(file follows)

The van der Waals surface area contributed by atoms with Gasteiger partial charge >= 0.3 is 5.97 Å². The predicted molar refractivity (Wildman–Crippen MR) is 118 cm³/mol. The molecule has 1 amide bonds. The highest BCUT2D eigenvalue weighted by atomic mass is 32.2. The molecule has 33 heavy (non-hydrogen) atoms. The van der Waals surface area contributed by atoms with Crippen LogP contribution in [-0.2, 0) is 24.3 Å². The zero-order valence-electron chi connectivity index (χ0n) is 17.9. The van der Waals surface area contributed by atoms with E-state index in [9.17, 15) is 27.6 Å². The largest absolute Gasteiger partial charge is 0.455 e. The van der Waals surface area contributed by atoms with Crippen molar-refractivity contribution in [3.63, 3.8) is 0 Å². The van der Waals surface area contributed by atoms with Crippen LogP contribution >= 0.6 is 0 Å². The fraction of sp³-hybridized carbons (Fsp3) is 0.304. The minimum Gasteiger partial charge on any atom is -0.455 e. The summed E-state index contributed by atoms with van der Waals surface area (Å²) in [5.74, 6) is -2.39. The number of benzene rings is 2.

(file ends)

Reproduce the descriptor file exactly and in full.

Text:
The van der Waals surface area contributed by atoms with Gasteiger partial charge >= 0.3 is 5.97 Å². The predicted molar refractivity (Wildman–Crippen MR) is 118 cm³/mol. The molecule has 1 amide bonds. The highest BCUT2D eigenvalue weighted by atomic mass is 32.2. The molecule has 33 heavy (non-hydrogen) atoms. The van der Waals surface area contributed by atoms with Crippen LogP contribution in [-0.2, 0) is 24.3 Å². The zero-order valence-electron chi connectivity index (χ0n) is 17.9. The van der Waals surface area contributed by atoms with E-state index in [9.17, 15) is 27.6 Å². The largest absolute Gasteiger partial charge is 0.455 e. The van der Waals surface area contributed by atoms with Crippen molar-refractivity contribution in [3.63, 3.8) is 0 Å². The van der Waals surface area contributed by atoms with Crippen LogP contribution >= 0.6 is 0 Å². The fraction of sp³-hybridized carbons (Fsp3) is 0.304. The minimum Gasteiger partial charge on any atom is -0.455 e. The summed E-state index contributed by atoms with van der Waals surface area (Å²) in [5.74, 6) is -2.39. The number of benzene rings is 2.